In the case of shared custody, another doubt concerns the obligation to see an ex-husband or ex-wife every certain amount of time, which would prevent the healing of still open emotional wounds. Studies suggest, however, that this is an unfounded fear. The distance between parents, as measured by Pearson and Thoennes (1990), it tends to increase over two years regardless of the type of loan.

What happens to families after 12 years?

This is the question that Emery, Laumann, Waldron, Sbarra and Dillon (2001) asked themselves when they decided to observe what happens in families in which shared or individual custody was chosen (in the latter the conflicts between parents were major). Among the conclusions reached, the most interesting was that the parents of the children with sole custody were little involved in the life of the other parent .

The authors also noted that joint custody parents tended to opt for major changes in their life and, therefore, in their child's life as well; but also that this did not cause further conflict between the parents and was rather associated with aspects such as flexibility and cooperation.

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The impact on the child's adaptation phase

Bauserman, in his meta-analysis Child Adjustment in Joint-Custody Versus Sole-Custody Arrangements : A Meta-Analytic Review , measures the levels of adaptation of the child to different types of custody. The adaptation to which it refers provides:

  • Behavioral adaptation: conduct disorders.
  • Emotional adaptation : depression, anxiety, locus of controll problems, self-concept, etc.
  • Self esteem.
  • Family relationships and parenting.
  • Academic performance.

Having found a greater presence of all these categories in minors in joint custody supports the hypothesis that this form of custody has a greater impact on the child.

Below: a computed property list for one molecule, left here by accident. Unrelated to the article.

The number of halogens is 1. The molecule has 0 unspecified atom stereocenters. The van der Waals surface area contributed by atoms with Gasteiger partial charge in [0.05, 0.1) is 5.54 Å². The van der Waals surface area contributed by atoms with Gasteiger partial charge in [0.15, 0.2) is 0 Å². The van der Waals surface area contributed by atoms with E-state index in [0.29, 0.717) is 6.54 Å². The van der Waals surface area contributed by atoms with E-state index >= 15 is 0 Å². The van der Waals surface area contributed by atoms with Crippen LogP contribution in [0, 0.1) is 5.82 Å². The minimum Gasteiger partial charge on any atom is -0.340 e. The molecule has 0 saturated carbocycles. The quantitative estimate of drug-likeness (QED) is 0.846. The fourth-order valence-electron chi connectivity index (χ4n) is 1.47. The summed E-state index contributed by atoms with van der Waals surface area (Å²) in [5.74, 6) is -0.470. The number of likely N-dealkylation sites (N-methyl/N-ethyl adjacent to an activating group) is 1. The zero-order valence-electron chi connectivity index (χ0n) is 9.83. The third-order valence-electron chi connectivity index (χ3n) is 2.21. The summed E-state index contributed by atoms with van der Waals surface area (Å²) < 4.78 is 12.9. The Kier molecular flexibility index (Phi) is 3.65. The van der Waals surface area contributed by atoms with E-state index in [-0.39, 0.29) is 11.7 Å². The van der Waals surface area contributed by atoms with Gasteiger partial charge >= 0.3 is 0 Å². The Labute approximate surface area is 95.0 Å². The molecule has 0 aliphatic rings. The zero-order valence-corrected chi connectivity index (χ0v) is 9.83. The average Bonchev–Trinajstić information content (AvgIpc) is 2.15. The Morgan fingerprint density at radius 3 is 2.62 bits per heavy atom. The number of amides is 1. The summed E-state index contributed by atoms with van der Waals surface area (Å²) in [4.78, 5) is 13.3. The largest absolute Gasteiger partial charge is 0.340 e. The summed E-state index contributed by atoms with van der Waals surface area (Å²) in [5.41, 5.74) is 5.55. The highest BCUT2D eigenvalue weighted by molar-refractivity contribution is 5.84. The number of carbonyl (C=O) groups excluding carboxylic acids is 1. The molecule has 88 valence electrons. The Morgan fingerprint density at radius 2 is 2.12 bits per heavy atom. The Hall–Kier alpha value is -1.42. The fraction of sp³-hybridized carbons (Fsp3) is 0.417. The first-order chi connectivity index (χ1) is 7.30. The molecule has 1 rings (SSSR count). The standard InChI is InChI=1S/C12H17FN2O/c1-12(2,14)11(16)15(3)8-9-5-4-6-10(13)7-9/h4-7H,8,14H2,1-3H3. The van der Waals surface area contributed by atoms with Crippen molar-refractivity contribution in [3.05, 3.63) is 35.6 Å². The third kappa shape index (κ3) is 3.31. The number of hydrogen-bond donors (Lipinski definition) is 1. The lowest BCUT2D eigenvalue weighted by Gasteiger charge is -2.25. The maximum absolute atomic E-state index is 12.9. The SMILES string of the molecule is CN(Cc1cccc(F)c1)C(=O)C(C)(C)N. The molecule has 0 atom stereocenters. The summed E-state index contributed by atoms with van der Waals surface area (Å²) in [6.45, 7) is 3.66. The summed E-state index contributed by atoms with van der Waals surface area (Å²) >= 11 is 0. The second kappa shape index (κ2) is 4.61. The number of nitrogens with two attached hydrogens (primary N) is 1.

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Joint custody: advantageous and convoluted

After a complicated and painful process that, in some cases, particularly burns all the parties involved, shared custody is perhaps not the desired solution. Perhaps, although the parents show their interest in having their child lead a life as normal as possible, they don't know how to manage joint custody.

Regarding this difficulty, Marín Rullán seems to have a clear picture: there are four factors whose presence can determine the success or failure of shared custody. These are:

  • Commitment and dedication: above the provisions of a court.
  • Support for the other parent: respect for the relationship that the former partner has with the child, active and separate involvement of both parents. Flexible distribution of responsibilities.
  • Psychological characteristics: cooperative behaviors help raise non-narcissistic people , empathetic, strong, with an altruistic disposition and positive parenting attitudes.

Considering the consequences of both types of custody, bearing in mind the experiences of parents and children, perhaps the question may no longer be: 'better sole or joint custody?', But 'how to stimulate the development of skills in parents. necessary to manage a successful joint custody? '.

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Bibliography
  • Bauserman, R. (2002) Child Adjustment in Joint-Custody Versus Sole-Custody Arrangements: A Meta-Analytic Review. Journal of Family Psychology, 16 (1), 91-102.
  • Emery, R., Laumann, L., Waldron, M., Sbarra, D. & Dillon, P. (2001). Child Custody Mediation and Litigation: Custody, Contact, and Coparenting 12 Years After Initial Dispute Resolution. Journal of Consulting and Clinical Psychology, 69 (2), 323-332.
  • Marín Rullán, M. (2015). The influence of parental attitudes on the well-being of the minor and the preferred choice of joint custody: a dissertation. Clinical, Legal and Forensic Psychopathology, 15 , 73-89.
  • Tejeiro, R. and Gómez, J. (2011) Divorce, custody and welfare of the minor: a review of research in Psychology. Notes on Psychology, 29 (3), 425-434.